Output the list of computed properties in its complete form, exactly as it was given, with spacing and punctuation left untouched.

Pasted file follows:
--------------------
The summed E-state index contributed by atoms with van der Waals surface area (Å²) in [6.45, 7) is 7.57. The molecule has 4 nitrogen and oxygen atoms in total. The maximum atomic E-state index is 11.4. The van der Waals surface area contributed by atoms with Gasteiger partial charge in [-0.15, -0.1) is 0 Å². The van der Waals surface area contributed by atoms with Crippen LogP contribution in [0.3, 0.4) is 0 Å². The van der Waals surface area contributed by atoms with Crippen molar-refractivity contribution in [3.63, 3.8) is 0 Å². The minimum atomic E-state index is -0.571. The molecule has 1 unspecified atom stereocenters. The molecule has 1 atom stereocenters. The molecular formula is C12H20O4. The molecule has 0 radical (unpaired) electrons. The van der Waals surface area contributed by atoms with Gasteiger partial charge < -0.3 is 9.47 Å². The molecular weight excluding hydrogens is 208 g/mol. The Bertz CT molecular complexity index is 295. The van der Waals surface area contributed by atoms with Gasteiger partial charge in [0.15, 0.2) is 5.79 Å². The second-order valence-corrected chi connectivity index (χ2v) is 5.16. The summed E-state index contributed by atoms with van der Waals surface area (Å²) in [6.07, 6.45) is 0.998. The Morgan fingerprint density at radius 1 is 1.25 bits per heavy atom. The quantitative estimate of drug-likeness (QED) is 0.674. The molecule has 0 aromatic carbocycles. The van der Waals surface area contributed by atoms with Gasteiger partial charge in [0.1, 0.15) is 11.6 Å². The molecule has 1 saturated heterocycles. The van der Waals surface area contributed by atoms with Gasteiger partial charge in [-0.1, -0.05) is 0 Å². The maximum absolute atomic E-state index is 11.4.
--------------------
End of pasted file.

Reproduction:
The summed E-state index contributed by atoms with van der Waals surface area (Å²) in [6.45, 7) is 7.57. The molecule has 4 nitrogen and oxygen atoms in total. The maximum atomic E-state index is 11.4. The van der Waals surface area contributed by atoms with Gasteiger partial charge in [-0.15, -0.1) is 0 Å². The van der Waals surface area contributed by atoms with Crippen LogP contribution in [0.3, 0.4) is 0 Å². The van der Waals surface area contributed by atoms with Crippen molar-refractivity contribution in [3.63, 3.8) is 0 Å². The minimum atomic E-state index is -0.571. The molecule has 1 unspecified atom stereocenters. The molecule has 1 atom stereocenters. The molecular formula is C12H20O4. The molecule has 0 radical (unpaired) electrons. The van der Waals surface area contributed by atoms with Gasteiger partial charge < -0.3 is 9.47 Å². The molecular weight excluding hydrogens is 208 g/mol. The Bertz CT molecular complexity index is 295. The van der Waals surface area contributed by atoms with Gasteiger partial charge in [0.15, 0.2) is 5.79 Å². The second-order valence-corrected chi connectivity index (χ2v) is 5.16. The summed E-state index contributed by atoms with van der Waals surface area (Å²) in [6.07, 6.45) is 0.998. The Morgan fingerprint density at radius 1 is 1.25 bits per heavy atom. The quantitative estimate of drug-likeness (QED) is 0.674. The molecule has 0 aromatic carbocycles. The van der Waals surface area contributed by atoms with Gasteiger partial charge in [0.1, 0.15) is 11.6 Å². The molecule has 1 saturated heterocycles. The van der Waals surface area contributed by atoms with Gasteiger partial charge in [-0.1, -0.05) is 0 Å². The maximum absolute atomic E-state index is 11.4.